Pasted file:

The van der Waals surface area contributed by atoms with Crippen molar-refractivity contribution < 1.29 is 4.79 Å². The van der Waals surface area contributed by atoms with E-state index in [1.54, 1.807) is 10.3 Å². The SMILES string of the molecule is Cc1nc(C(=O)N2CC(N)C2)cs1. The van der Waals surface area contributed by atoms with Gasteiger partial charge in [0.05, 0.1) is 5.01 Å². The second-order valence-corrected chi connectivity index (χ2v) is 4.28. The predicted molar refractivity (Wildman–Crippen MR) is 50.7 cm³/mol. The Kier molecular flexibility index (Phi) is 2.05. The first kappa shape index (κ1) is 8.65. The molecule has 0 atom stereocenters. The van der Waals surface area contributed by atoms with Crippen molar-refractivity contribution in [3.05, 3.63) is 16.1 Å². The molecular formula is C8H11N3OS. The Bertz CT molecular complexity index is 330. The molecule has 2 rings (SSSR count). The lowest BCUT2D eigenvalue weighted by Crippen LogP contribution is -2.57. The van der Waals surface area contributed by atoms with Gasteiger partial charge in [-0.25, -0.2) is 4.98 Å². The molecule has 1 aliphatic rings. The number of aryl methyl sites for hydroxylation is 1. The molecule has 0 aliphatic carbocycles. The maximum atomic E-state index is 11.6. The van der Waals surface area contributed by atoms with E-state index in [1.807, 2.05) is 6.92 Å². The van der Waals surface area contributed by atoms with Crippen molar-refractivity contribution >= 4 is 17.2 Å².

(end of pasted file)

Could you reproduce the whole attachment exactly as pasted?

The van der Waals surface area contributed by atoms with Crippen molar-refractivity contribution < 1.29 is 4.79 Å². The van der Waals surface area contributed by atoms with E-state index in [1.54, 1.807) is 10.3 Å². The SMILES string of the molecule is Cc1nc(C(=O)N2CC(N)C2)cs1. The van der Waals surface area contributed by atoms with Gasteiger partial charge in [0.05, 0.1) is 5.01 Å². The second-order valence-corrected chi connectivity index (χ2v) is 4.28. The predicted molar refractivity (Wildman–Crippen MR) is 50.7 cm³/mol. The Kier molecular flexibility index (Phi) is 2.05. The first kappa shape index (κ1) is 8.65. The molecule has 0 atom stereocenters. The van der Waals surface area contributed by atoms with Crippen molar-refractivity contribution in [3.05, 3.63) is 16.1 Å². The molecular formula is C8H11N3OS. The Bertz CT molecular complexity index is 330. The molecule has 2 rings (SSSR count). The lowest BCUT2D eigenvalue weighted by Crippen LogP contribution is -2.57. The van der Waals surface area contributed by atoms with Gasteiger partial charge in [-0.25, -0.2) is 4.98 Å². The molecule has 1 aliphatic rings. The number of aryl methyl sites for hydroxylation is 1. The molecule has 0 aliphatic carbocycles. The maximum atomic E-state index is 11.6. The van der Waals surface area contributed by atoms with E-state index in [1.807, 2.05) is 6.92 Å². The van der Waals surface area contributed by atoms with Crippen molar-refractivity contribution >= 4 is 17.2 Å².